·  It can be combined with other renewable energy sources, such as wind or hydroelectric power, to create hybrid systems.

·  It can be used for both residential and commercial applications.

·  It requires a separate system for heating and cooling, which can increase the overall cost.

·  It may require additional energy sources, such as electricity or natural gas, for backup or during periods of low solar irradiance.

·  It requires large-scale installations, such as solar towers or troughs, to concentrate sunlight.

·  It has a higher initial cost than solar PV but can be more efficient in converting sunlight into electricity.

·  It requires a thermal energy storage system to ensure continuous operation during periods of low solar irradiance.

·  It can be combined with other renewable energy sources, such as wind or hydroelectric power, to create hybrid systems.

Challenges with Solar Energy

There are several challenges, issues, and impacts that need to be considered for the widespread adoption of solar energy, such as:
• Solar energy production is subject to temporary weather disruptions, such as cloudy days, which can reduce electricity generation. This intermittency affects the reliability of solar power, especially in certain geographic regions [15, 16].
• The supply and demand for solar energy are often mismatched, leading to challenges in energy storage and consumption. Sudden spikes in demand, such as in the morning and evening, do not always align with solar energy generation, requiring effective energy storage solutions [17].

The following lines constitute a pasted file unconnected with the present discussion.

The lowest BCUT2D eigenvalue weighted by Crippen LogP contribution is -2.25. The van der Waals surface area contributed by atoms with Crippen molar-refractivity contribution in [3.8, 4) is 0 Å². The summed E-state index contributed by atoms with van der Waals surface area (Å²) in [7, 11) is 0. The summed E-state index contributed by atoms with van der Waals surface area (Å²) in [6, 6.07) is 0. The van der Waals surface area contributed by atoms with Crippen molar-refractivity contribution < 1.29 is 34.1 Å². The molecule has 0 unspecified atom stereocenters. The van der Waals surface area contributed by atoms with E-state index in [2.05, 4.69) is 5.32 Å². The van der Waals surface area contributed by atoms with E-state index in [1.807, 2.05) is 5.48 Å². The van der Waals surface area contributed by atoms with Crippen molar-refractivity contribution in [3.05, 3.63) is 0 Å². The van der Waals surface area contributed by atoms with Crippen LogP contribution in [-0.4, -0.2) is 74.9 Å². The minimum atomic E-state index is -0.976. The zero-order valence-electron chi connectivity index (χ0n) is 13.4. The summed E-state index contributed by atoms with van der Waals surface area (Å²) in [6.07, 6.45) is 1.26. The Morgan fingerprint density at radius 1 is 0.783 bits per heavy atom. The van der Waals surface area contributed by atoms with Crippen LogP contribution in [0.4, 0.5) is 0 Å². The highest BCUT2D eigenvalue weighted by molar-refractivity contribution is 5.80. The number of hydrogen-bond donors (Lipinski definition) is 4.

• While solar energy is a clean and renewable source of energy, there are environmental concerns related to its production, such as the disposal of used solar panels and the associated pollution [16, 18].
• Utility-grade solar plants require large areas for solar panel installation, posing challenges in urban areas where space is limited. Additionally, the efficiency of solar panels and the associated costs of installation are areas of concern for the industry [16, 17] • The solar industry is also affected by economic and regulatory factors, such as the reliance on government programs and expiring tax incentives, which can impact the growth and demand for solar energy [16].

Solar energy in South East Asia

Solar energy is currently the cheapest renewable energy source, costing $23.52 per megawatt-hour (MWh). This is lower than the base cost of coal, which is $43.80 per MWh. The International Energy Agency (IEA) has reported that solar photovoltaics (PV) is cheaper than new coal- or gas-fired power plants in most countries, with 62% of solar PV projects being cheaper than the cheapest new fossil fuel. [19]

According to recent reports, solar energy is increasing in Southeast Asia, with the Southeast Asia Solar Energy Market expected to grow at a compound annual growth rate (CAGR) of 10.2% over the next five years [20]. Investments in renewables in Southeast Asia are expected to exceed US$76 billion from 2023-2025, with much of this expenditure driven by solar, wind, and geothermal investments [21].

The increase in solar energy in Southeast Asia can be attributed to several factors. One of the key reasons is the dramatic fall in the cost of solar photovoltaic technologies over the past decade, which has made solar energy more affordable and accessible. Additionally, the pursuit of solar energy is linked to projects of governance, social or moral reform, and expressions of care for distant others, which has led to a growing focus on solar energy in the region. These factors, combined with the global push for renewable energy sources, have contributed to the increasing adoption of solar energy in Southeast Asia. [22]

One notable example of a solar energy project in Southeast Asia is the 145MW floating photovoltaic solar power project built on 225 hectares of surface area on the Cirata Reservoir in West Java province, Indonesia. The Cirata Floating PV Power Plant will produce enough energy to power 50,000 homes and contribute to creating up to 800 jobs. Once completed, the project will be the largest of its kind in Southeast Asia and one of the largest in the world. [23]

By: Hendra WINASTU, SOLEN Principal Associate – IPC panel coordinator
Edited by: Nguyeng Duy Hung, SOLEN Director – IPC program director
Date: 21 January 2024
Article#: SOLEN-IPC-0032